Domestic Violence Awareness

October is Domestic Violence Awareness Month. Domestic violence, or intimate partner violence, affects 1 in 3 Utah women during their lifetimes. It is a major public health problem that does not discriminate and can happen to anyone regardless of race, age, sexual orientation, religion or gender. Domestic violence affects people of all socioeconomic backgrounds and education levels. This intimate partner violence affects not only individuals who are victims, but also their friends, families, neighbors, communities, workplaces, schools and more.


 

  • Intimate partner violence is a major public health problem for young people and adults. It includes physical violence, sexual violence, threats of physical or sexual violence, and emotional abuse by a current or former spouse or nonmarital partner. (CDC)
  • Intimate partner violence can result in physical, emotional, and chronic injuries, as well as lead to harmful health behaviors. (CDC)
  • In Utah, one in three women will experience intimate partner violence.
  • On average, 24 people PER MINUTE are victims of rape, physical violence, or stalking by an intimate partner in the U.S. – more than 12 million women and men over the course of a year. (CDC)
  • Intimate partner violence can occur among heterosexual or same-sex couples and can affect any person regardless of age, race, ethnicity, religion, or socio-economic status. (CDC)
  • Twenty-nine percent of women and nearly 10% of men in the U.S. have experienced sexual violence, physical violence, or stalking by an intimate partner and reported that the violence impacted them in some way. (CDC)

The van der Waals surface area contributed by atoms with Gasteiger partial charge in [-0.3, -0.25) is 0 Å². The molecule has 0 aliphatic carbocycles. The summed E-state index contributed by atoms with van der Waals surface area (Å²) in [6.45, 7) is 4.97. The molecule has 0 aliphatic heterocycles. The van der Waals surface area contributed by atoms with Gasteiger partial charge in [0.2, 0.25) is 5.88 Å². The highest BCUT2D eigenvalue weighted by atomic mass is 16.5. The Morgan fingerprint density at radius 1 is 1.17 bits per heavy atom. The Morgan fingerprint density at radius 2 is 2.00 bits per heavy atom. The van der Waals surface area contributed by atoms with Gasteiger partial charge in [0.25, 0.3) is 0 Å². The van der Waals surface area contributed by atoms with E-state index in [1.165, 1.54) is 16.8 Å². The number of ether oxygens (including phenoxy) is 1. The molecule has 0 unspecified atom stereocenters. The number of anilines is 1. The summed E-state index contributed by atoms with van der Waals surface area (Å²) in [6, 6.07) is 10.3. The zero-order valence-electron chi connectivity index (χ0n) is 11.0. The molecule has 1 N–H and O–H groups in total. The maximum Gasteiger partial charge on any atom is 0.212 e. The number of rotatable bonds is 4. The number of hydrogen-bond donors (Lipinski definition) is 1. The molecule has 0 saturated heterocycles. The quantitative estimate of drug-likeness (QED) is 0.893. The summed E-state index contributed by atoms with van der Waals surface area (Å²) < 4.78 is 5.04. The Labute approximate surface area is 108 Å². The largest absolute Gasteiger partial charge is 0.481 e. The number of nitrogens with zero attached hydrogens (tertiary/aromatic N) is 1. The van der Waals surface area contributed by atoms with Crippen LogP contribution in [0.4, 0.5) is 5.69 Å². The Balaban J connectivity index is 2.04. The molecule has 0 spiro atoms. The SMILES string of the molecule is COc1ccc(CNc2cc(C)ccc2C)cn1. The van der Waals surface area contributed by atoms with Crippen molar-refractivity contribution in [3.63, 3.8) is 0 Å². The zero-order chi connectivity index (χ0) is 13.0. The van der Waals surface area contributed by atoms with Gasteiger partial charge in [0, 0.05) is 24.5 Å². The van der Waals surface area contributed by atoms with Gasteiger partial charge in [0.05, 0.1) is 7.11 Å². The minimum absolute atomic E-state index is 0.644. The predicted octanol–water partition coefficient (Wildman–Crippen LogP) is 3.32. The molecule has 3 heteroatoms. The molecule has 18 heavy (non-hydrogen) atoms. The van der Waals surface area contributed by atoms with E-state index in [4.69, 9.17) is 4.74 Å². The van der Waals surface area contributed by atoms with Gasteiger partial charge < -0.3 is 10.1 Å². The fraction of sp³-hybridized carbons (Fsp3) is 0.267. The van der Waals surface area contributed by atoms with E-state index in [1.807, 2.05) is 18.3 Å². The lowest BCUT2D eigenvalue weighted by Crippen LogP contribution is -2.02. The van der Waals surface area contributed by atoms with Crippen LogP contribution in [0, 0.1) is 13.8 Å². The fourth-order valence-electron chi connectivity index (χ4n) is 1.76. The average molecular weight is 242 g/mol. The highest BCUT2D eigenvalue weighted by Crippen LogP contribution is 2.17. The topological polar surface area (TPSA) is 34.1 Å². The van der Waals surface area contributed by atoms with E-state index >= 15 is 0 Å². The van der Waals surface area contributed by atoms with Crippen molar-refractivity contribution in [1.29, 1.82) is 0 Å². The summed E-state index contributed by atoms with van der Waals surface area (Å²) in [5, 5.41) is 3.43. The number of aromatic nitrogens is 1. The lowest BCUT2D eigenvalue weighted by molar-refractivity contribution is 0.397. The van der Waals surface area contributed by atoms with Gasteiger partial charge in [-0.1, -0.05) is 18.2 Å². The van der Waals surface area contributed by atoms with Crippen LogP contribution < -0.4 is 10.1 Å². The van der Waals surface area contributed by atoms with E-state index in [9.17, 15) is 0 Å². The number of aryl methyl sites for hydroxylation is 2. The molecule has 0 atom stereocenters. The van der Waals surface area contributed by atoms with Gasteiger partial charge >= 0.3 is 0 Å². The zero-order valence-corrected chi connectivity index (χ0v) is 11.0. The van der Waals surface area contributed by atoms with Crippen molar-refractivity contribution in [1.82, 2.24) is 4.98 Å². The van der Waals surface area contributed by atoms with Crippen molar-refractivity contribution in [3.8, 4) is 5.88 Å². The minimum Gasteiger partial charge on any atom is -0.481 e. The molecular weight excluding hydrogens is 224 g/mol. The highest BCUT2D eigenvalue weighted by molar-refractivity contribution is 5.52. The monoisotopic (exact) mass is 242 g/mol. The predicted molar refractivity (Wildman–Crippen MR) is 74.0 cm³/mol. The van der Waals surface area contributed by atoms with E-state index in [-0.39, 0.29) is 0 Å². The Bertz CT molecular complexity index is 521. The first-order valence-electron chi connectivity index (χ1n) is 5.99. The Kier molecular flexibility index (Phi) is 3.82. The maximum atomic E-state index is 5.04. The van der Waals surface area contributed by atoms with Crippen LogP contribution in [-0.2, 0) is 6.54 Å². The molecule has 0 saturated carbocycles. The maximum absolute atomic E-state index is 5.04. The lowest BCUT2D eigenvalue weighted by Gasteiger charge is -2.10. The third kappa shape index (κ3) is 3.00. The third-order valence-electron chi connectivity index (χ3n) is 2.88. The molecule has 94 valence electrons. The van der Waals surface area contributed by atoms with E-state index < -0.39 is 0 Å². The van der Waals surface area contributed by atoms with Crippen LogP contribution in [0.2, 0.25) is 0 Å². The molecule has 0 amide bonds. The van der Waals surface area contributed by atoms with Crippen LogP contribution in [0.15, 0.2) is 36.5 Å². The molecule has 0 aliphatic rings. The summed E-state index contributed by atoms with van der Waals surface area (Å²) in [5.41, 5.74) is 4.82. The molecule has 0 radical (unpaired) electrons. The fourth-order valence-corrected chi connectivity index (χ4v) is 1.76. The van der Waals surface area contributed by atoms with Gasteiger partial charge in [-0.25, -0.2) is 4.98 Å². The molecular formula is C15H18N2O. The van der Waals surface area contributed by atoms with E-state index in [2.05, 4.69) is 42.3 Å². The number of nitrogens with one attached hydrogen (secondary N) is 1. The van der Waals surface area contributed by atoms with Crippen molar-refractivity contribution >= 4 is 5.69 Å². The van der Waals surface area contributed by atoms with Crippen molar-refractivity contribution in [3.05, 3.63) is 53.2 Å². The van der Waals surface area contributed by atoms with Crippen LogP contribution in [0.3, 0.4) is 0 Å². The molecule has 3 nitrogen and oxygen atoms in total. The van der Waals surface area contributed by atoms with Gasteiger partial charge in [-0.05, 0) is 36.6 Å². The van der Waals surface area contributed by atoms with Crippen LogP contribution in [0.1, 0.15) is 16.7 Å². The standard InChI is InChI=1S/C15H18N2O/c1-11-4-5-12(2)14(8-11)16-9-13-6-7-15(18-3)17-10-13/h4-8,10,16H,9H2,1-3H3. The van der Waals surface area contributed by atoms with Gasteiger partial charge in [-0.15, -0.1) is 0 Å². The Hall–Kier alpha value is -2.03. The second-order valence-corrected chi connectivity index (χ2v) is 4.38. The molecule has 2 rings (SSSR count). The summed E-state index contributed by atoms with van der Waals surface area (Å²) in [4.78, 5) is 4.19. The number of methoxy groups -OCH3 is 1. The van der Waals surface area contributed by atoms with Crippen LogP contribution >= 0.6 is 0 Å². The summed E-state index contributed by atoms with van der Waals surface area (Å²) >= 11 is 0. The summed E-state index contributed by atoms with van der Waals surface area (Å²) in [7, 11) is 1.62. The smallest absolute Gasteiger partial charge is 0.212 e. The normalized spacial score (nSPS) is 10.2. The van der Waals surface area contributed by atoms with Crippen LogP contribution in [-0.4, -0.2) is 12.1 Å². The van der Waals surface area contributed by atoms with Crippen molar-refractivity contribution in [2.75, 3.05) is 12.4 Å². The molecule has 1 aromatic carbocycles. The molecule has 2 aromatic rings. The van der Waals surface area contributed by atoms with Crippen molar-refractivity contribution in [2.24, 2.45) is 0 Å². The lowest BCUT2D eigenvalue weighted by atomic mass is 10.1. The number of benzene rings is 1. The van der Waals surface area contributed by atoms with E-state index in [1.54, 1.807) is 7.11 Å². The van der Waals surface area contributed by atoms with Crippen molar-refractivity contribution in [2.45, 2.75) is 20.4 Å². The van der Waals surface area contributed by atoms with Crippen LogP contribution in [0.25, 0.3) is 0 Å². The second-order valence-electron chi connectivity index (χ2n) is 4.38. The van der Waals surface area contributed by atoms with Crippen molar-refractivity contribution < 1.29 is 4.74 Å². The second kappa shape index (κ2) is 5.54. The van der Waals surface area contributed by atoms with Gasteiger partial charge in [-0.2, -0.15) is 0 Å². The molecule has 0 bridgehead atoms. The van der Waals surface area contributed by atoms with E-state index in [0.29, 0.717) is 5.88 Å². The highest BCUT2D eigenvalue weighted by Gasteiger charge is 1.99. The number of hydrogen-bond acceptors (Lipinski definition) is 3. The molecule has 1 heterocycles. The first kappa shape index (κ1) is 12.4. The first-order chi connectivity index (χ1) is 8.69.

• The majority of victims of intimate partner violence first experience violence before the age of 25. (CDC)
  • Intimate partner violence is preventable! One key strategy for prevention is the promotion of respectful, nonviolent relationships. (CDC)
  • Primary prevention strategies include things like learning skills for communication, problem-solving, and conflict resolutions. Young people should start to learn these skills early on.
  • Community support and connectedness is a protective factor for intimate partner violence.
  • Help is available. Call the Utah Domestic Violence Hotline at 1-800-897

 

Nearly three out of four (74%) of Americans personally know someone who is or has been a victim of domestic violence.  Some of the the warning signs include; possessiveness, unpredictability, extreme controlling behavior, blaming the victim for anything bad that happens, sabotage of birth control methods, demeaning the victim publicly, isolation from friends of family, cruelty to animals, embarrassment or humiliation of the victim in public.

 

Help is available for anyone concerned about their own relationship or the safety of a friend or family member at the Utah Domestic Violence LINKLine, a 24/7 toll free and confidential hotline: call 1-800-897- LINK (5465). You can also call The Vernal Victim’s Advocate at (435)-789-4250, the Duchesne County Victim’s Advocate at (435)-722-8003 or the Ute Tribe Victim’s Advocate at (435)-722-5756.

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